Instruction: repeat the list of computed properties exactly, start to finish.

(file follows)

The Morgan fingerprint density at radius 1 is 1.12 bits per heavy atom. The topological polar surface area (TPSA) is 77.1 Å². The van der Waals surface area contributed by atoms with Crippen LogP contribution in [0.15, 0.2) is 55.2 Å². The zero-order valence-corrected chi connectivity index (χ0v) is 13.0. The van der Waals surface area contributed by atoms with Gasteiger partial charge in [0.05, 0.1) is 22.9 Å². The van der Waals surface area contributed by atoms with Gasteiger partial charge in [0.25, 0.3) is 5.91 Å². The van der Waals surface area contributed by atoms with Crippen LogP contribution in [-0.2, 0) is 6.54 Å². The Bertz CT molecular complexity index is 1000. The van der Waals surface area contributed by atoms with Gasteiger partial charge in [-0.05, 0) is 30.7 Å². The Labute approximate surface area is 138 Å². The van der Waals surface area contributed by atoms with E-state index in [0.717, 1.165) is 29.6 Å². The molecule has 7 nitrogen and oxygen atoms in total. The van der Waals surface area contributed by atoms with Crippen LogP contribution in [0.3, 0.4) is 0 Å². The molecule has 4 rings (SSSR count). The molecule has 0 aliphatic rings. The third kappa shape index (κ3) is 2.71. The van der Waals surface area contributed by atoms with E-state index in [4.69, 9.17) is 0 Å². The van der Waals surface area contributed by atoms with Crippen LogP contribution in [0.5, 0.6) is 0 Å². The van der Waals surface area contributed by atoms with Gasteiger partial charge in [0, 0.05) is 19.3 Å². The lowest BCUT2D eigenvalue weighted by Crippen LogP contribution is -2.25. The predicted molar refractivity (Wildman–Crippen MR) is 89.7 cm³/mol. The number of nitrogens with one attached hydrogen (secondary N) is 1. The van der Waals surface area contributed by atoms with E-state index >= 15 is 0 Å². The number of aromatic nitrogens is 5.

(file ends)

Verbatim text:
The Morgan fingerprint density at radius 1 is 1.12 bits per heavy atom. The topological polar surface area (TPSA) is 77.1 Å². The van der Waals surface area contributed by atoms with Crippen LogP contribution in [0.15, 0.2) is 55.2 Å². The zero-order valence-corrected chi connectivity index (χ0v) is 13.0. The van der Waals surface area contributed by atoms with Gasteiger partial charge in [0.05, 0.1) is 22.9 Å². The van der Waals surface area contributed by atoms with Gasteiger partial charge in [0.25, 0.3) is 5.91 Å². The van der Waals surface area contributed by atoms with Crippen LogP contribution in [-0.2, 0) is 6.54 Å². The Bertz CT molecular complexity index is 1000. The van der Waals surface area contributed by atoms with Gasteiger partial charge in [-0.05, 0) is 30.7 Å². The Labute approximate surface area is 138 Å². The van der Waals surface area contributed by atoms with E-state index in [0.717, 1.165) is 29.6 Å². The molecule has 7 nitrogen and oxygen atoms in total. The van der Waals surface area contributed by atoms with Crippen LogP contribution in [0.3, 0.4) is 0 Å². The molecule has 4 rings (SSSR count). The molecule has 0 aliphatic rings. The third kappa shape index (κ3) is 2.71. The van der Waals surface area contributed by atoms with E-state index in [4.69, 9.17) is 0 Å². The van der Waals surface area contributed by atoms with Crippen LogP contribution in [0.5, 0.6) is 0 Å². The van der Waals surface area contributed by atoms with Gasteiger partial charge in [0, 0.05) is 19.3 Å². The lowest BCUT2D eigenvalue weighted by Crippen LogP contribution is -2.25. The predicted molar refractivity (Wildman–Crippen MR) is 89.7 cm³/mol. The number of nitrogens with one attached hydrogen (secondary N) is 1. The van der Waals surface area contributed by atoms with E-state index >= 15 is 0 Å². The number of aromatic nitrogens is 5.